Repeat Fibrosis-4 (FIB-4) scores can be used to identify people at greatest risk for cirrhosis of the liver, new research shows.
“Done repeatedly, this test can improve prediction capacity to identify who will develop cirrhosis of the liver later in life,” said lead researcher Hannes Hagström, MD, from the Karolinska University Hospital in Stockholm.
A FIB-4 score that rises from one test to the next indicates that a person is at increased risk for severe liver disease, whereas a score that drops indicates a decreased risk, he told Medscape Medical News. The study results — published online July 1 in the Journal of Hepatology, was presented at the Digital International Liver Congress 2020.
The noninvasive, widely available, cheap FIB-4 test — which is calculated on the basis of age, transaminase level, and platelet count — is commonly used to identify the risk for advanced fibrosis in liver disease, but it has not been used to predict future risk.
To evaluate risk for cirrhosis, Hagström and his colleagues looked at 812,073 blood tests performed from 1985 to 1996 on people enrolled in the Swedish Apolipoprotein Mortality Risk (AMORIS) study.
They excluded people younger than 35 years and older than 79 years and anyone with a diagnosis of any liver disease at baseline.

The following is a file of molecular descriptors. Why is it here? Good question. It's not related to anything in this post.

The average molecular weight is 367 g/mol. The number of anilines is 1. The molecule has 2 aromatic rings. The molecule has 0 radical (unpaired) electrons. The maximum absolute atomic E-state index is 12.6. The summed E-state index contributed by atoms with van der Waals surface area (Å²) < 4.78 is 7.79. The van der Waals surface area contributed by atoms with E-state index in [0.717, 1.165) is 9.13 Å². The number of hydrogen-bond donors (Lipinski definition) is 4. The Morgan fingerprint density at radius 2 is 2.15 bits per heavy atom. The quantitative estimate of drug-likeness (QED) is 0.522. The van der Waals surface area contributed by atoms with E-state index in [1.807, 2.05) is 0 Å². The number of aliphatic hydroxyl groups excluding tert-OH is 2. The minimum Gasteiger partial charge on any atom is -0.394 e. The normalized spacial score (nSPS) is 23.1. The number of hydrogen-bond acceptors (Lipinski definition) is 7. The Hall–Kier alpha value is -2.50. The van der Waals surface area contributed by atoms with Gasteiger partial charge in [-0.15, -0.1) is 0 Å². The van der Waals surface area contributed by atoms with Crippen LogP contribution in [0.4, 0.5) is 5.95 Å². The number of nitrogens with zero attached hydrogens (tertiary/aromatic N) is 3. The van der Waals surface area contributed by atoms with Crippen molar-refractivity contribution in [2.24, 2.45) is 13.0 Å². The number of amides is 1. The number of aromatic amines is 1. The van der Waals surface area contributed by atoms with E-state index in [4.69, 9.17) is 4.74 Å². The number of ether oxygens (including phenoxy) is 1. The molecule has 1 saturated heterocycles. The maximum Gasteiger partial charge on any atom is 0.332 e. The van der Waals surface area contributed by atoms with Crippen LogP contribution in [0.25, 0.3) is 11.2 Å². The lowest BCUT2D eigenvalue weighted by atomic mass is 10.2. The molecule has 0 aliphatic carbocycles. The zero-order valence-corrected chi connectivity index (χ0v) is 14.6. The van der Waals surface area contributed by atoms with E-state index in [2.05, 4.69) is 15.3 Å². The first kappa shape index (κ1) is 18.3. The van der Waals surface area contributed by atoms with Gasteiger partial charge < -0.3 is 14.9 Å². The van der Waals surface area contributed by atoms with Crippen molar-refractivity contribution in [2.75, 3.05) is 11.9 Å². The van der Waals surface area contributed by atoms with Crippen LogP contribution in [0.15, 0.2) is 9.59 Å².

The 40,729 people who had two FIB-4 measurements taken less than 5 years apart were included in the analysis. Test results were categorized into three risk groups: low (<1.30), intermediate (1.30 - 2.67), and high (>2.67).
After a median of 16.2 years, 11,929 people in the study cohort had died and 581 had a severe liver disease event.
Severe liver disease events were more common in people who had both tests categorized as high risk than in people who had both tests categorized as low risk (13.2% vs 1.0%; aHR, 17.04; 95% CI, 11.67 - 24.88).
The researchers found that a one-unit increase between the two test results was continuously predictive of a severe liver disease event (aHR, 1.81; 95% CI, 1.67 - 1.96).
One test not enough
The absolute risk for severe liver disease in the general population is 2%, but the FIB-4 score is elevated in about one-third of people in the general population.
“A lot of people who have increased levels of this biomarker will never develop cirrhosis,” Hagström told Medscape Medical News.
Although two FIB-4 scores might not identify everyone who will get cirrhosis, comparing scores provides insight into who is at greatest risk, he explained.
This information can be useful, particularly for primary care doctors. If you know that someone is at higher risk, “you can send that patient for a FibroScan, which is a much more sensitive measurement,” but also much more expensive. “Now we can better know who to send,” he said.
However, “the main problem is that these tests are not widely known” or used enough by primary care doctors, Hagström said.
A lack of knowledge about the utility of this test is a problem, agreed Jérôme Boursier, MD, PhD, from Angers University in France.
“The younger doctors are using these tests more often,” he told Medscape Medical News, but “the older doctors are not aware they exist.”
This study supports repeating the tests. “One test offers quite poor prediction,” Boursier said. But “when you have a higher score on a second one, this can help the conversation with the patient.”
Hagström and Boursier have disclosed no relevant financial relationships.
This article first appeared on Medscape.com.